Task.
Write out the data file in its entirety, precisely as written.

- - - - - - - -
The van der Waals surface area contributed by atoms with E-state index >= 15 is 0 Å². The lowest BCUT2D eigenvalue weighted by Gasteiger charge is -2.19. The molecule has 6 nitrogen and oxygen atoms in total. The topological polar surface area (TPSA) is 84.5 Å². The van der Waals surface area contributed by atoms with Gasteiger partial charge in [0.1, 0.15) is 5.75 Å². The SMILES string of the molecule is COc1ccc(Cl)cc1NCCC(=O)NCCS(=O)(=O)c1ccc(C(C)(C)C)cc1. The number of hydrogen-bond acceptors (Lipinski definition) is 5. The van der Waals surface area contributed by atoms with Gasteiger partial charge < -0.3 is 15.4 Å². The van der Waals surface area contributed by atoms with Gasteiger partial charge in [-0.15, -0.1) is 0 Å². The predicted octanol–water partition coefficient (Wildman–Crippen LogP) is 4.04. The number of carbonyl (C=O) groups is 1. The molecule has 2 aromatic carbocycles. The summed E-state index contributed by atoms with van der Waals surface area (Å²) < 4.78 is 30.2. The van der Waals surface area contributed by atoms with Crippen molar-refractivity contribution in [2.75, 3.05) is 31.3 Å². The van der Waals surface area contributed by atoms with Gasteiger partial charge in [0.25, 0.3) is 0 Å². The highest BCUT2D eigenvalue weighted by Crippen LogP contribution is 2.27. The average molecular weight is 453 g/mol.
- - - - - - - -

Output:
The van der Waals surface area contributed by atoms with E-state index >= 15 is 0 Å². The lowest BCUT2D eigenvalue weighted by Gasteiger charge is -2.19. The molecule has 6 nitrogen and oxygen atoms in total. The topological polar surface area (TPSA) is 84.5 Å². The van der Waals surface area contributed by atoms with Gasteiger partial charge in [0.1, 0.15) is 5.75 Å². The SMILES string of the molecule is COc1ccc(Cl)cc1NCCC(=O)NCCS(=O)(=O)c1ccc(C(C)(C)C)cc1. The number of hydrogen-bond acceptors (Lipinski definition) is 5. The van der Waals surface area contributed by atoms with Gasteiger partial charge < -0.3 is 15.4 Å². The van der Waals surface area contributed by atoms with Gasteiger partial charge in [-0.15, -0.1) is 0 Å². The predicted octanol–water partition coefficient (Wildman–Crippen LogP) is 4.04. The number of carbonyl (C=O) groups is 1. The molecule has 2 aromatic carbocycles. The summed E-state index contributed by atoms with van der Waals surface area (Å²) < 4.78 is 30.2. The van der Waals surface area contributed by atoms with Crippen molar-refractivity contribution in [2.75, 3.05) is 31.3 Å². The van der Waals surface area contributed by atoms with Gasteiger partial charge in [0.25, 0.3) is 0 Å². The highest BCUT2D eigenvalue weighted by Crippen LogP contribution is 2.27. The average molecular weight is 453 g/mol.